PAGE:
Zimbabwe was to cut royalties for diamonds destined for beneficiation and value addition inside the country, Mines Minister Walter Chidhakwa said last week, as the mineral rich nation engaged investors and executives in the lucrative global gem mining industry.

Global resource companies such as Rio Tinto – which partly owns the Murowa diamond mine in Zimbabwe’s Midlands region – are eyeing further reductions in mining fees in Zimbabwe. Mining operations in the country, which cut across coal, platinum, gold and nickel among other minerals, are battling power outtages that continue to worsen.

Chidhakwa said the government was willing to forgo revenues from diamond mining in some cases to promote growth of the local diamond cutting and polishing industry.

“We are looking at the possibility of reducing or eliminating royalties for those diamonds that are destined for local diamond cutting and polishing, including the removal of 15 percent VAT as part of efforts to improve the environment,” he said.

Chidhakwa said the government had addressed concerns around “licencing, tenure and access to rough diamonds”, with “10 percent of production” of diamonds from Zimbabwe now reserved for “local cutters and polishers”. This would ensure that the local cutting and polishing industry would get access to between 1.5 million and 2 million carats of gems or near gems a year.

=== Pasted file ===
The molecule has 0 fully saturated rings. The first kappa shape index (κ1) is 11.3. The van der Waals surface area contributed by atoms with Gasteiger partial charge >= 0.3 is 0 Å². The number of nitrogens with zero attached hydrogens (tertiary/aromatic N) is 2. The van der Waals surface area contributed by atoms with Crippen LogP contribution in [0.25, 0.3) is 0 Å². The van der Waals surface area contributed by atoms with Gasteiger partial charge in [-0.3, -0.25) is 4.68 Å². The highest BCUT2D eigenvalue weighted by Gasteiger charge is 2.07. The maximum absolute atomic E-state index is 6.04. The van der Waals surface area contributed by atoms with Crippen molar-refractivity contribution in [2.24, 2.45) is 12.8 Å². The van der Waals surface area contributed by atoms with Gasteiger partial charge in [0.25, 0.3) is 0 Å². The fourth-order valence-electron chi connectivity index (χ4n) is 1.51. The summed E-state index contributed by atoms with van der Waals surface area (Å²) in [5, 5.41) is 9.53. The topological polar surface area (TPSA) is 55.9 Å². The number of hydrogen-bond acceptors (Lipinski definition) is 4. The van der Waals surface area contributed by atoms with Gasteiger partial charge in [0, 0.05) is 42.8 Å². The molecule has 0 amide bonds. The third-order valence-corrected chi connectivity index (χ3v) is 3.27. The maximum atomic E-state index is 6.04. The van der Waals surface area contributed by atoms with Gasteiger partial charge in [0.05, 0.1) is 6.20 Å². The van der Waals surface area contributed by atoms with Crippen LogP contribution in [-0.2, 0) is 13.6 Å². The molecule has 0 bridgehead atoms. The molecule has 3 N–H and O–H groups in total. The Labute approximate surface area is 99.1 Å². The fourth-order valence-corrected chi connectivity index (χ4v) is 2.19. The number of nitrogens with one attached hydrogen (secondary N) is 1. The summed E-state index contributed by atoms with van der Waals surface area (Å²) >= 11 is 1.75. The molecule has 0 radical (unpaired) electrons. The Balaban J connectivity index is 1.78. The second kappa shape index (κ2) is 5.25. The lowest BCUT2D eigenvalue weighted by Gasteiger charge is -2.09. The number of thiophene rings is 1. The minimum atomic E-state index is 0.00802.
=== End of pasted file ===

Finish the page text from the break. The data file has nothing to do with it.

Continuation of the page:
Mining has become a crucial sector, accounting for almost half of the country’s exports. However, it has been hit by softer commodity prices on global mineral markets, while investors have also been cautious in investing in Zimbabwean projects because of an operating and legislative framework widely viewed as unfriendly for business.

Chidhakwa said the mining sector’s contribution to the country’s gross domestic product of around $10 billion (R111.6bn) had risen to 16 percent last year and was projected to rise to 17 percent this year. He said the industry was poised “to grow by an average of 6 percent in 2014”, in stark contrast to Finance Minister Patrick Chinamasa’s revised 1.9 percent negative growth for the industry.

Despite the problems miners are facing in Zimbabwe, President Robert Mugabe insisted on Thursday that they invest in further exploration, beneficiation and production ramp-up to boost diamond output and secure expanded life of mine for the gem mines. The diamond mining industry in Zimbabwe has incessantly been hit by concerns over non-transparency in the accounting for diamond revenue.

Eli Izhakoff, the president of the World Diamond Council, said Zimbabwe’s diamond output rose to a peak of about 12 million carats in 2012, with the country’s “share of African production at 15.2 percent by volume in 2013”.